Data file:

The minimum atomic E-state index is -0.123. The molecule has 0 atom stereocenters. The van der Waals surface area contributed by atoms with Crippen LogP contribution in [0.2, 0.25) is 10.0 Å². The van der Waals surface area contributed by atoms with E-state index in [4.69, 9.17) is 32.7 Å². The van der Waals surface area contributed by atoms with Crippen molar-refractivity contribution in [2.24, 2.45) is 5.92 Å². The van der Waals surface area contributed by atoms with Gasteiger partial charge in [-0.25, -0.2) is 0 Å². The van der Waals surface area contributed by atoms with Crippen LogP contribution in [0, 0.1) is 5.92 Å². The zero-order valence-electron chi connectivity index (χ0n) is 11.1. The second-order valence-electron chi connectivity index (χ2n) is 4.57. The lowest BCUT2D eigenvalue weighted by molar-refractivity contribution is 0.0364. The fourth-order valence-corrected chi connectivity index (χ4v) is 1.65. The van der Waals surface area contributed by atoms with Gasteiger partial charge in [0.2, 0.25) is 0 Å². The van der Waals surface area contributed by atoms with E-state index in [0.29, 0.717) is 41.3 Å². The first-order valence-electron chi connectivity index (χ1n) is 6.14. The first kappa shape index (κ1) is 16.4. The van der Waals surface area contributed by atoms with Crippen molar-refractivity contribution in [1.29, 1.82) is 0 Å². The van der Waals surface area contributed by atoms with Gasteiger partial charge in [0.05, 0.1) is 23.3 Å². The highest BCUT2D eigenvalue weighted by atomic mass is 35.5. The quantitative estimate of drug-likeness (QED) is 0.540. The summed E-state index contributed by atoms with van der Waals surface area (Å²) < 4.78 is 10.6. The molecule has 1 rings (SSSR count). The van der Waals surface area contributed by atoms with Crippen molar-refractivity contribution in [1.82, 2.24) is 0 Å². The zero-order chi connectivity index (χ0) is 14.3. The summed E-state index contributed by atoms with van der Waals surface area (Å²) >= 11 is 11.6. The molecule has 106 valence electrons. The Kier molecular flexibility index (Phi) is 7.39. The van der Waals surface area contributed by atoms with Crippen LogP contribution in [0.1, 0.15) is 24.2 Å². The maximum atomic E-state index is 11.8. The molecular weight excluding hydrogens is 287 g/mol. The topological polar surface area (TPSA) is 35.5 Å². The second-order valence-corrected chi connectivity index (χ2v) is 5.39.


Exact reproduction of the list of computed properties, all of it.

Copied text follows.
The minimum atomic E-state index is -0.123. The molecule has 0 atom stereocenters. The van der Waals surface area contributed by atoms with Crippen LogP contribution in [0.2, 0.25) is 10.0 Å². The van der Waals surface area contributed by atoms with E-state index in [4.69, 9.17) is 32.7 Å². The van der Waals surface area contributed by atoms with Crippen molar-refractivity contribution in [2.24, 2.45) is 5.92 Å². The van der Waals surface area contributed by atoms with Gasteiger partial charge in [-0.25, -0.2) is 0 Å². The van der Waals surface area contributed by atoms with Crippen LogP contribution in [0, 0.1) is 5.92 Å². The zero-order valence-electron chi connectivity index (χ0n) is 11.1. The second-order valence-electron chi connectivity index (χ2n) is 4.57. The lowest BCUT2D eigenvalue weighted by molar-refractivity contribution is 0.0364. The fourth-order valence-corrected chi connectivity index (χ4v) is 1.65. The van der Waals surface area contributed by atoms with Gasteiger partial charge in [0.2, 0.25) is 0 Å². The van der Waals surface area contributed by atoms with E-state index in [0.29, 0.717) is 41.3 Å². The first-order valence-electron chi connectivity index (χ1n) is 6.14. The first kappa shape index (κ1) is 16.4. The van der Waals surface area contributed by atoms with Crippen molar-refractivity contribution in [1.29, 1.82) is 0 Å². The van der Waals surface area contributed by atoms with Gasteiger partial charge in [0.05, 0.1) is 23.3 Å². The highest BCUT2D eigenvalue weighted by atomic mass is 35.5. The quantitative estimate of drug-likeness (QED) is 0.540. The summed E-state index contributed by atoms with van der Waals surface area (Å²) < 4.78 is 10.6. The molecule has 1 rings (SSSR count). The van der Waals surface area contributed by atoms with Crippen molar-refractivity contribution in [1.82, 2.24) is 0 Å². The zero-order chi connectivity index (χ0) is 14.3. The summed E-state index contributed by atoms with van der Waals surface area (Å²) >= 11 is 11.6. The molecule has 106 valence electrons. The Kier molecular flexibility index (Phi) is 7.39. The van der Waals surface area contributed by atoms with Crippen LogP contribution in [0.1, 0.15) is 24.2 Å². The maximum atomic E-state index is 11.8. The molecular weight excluding hydrogens is 287 g/mol. The topological polar surface area (TPSA) is 35.5 Å². The second-order valence-corrected chi connectivity index (χ2v) is 5.39.